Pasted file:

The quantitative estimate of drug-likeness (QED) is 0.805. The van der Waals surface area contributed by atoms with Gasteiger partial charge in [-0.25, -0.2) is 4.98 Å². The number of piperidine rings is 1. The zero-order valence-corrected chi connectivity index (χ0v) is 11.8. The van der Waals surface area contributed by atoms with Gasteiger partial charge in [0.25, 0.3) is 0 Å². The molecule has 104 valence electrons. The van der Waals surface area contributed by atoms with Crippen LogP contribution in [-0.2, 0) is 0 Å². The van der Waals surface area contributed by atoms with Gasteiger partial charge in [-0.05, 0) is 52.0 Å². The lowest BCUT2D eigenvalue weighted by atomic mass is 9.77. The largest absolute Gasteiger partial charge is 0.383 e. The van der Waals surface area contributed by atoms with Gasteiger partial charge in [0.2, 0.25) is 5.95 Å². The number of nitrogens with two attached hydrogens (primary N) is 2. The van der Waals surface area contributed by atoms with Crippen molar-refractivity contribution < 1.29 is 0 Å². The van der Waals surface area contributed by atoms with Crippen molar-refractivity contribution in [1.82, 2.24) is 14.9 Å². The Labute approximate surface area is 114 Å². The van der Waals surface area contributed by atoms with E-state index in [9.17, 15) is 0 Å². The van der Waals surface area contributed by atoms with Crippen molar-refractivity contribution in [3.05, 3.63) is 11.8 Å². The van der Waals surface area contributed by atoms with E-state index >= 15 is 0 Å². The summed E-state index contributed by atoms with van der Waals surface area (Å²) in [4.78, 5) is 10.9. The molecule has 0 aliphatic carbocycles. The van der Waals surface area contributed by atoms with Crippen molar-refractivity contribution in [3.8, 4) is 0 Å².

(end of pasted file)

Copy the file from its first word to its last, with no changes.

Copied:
The quantitative estimate of drug-likeness (QED) is 0.805. The van der Waals surface area contributed by atoms with Gasteiger partial charge in [-0.25, -0.2) is 4.98 Å². The number of piperidine rings is 1. The zero-order valence-corrected chi connectivity index (χ0v) is 11.8. The van der Waals surface area contributed by atoms with Gasteiger partial charge in [0.25, 0.3) is 0 Å². The molecule has 104 valence electrons. The van der Waals surface area contributed by atoms with Crippen LogP contribution in [-0.2, 0) is 0 Å². The van der Waals surface area contributed by atoms with Gasteiger partial charge in [-0.05, 0) is 52.0 Å². The lowest BCUT2D eigenvalue weighted by atomic mass is 9.77. The largest absolute Gasteiger partial charge is 0.383 e. The van der Waals surface area contributed by atoms with Gasteiger partial charge in [0.2, 0.25) is 5.95 Å². The number of nitrogens with two attached hydrogens (primary N) is 2. The van der Waals surface area contributed by atoms with Crippen molar-refractivity contribution < 1.29 is 0 Å². The van der Waals surface area contributed by atoms with Crippen molar-refractivity contribution in [1.82, 2.24) is 14.9 Å². The Labute approximate surface area is 114 Å². The van der Waals surface area contributed by atoms with E-state index in [9.17, 15) is 0 Å². The van der Waals surface area contributed by atoms with Crippen molar-refractivity contribution in [3.05, 3.63) is 11.8 Å². The van der Waals surface area contributed by atoms with E-state index >= 15 is 0 Å². The summed E-state index contributed by atoms with van der Waals surface area (Å²) in [4.78, 5) is 10.9. The molecule has 0 aliphatic carbocycles. The van der Waals surface area contributed by atoms with Crippen molar-refractivity contribution in [3.8, 4) is 0 Å².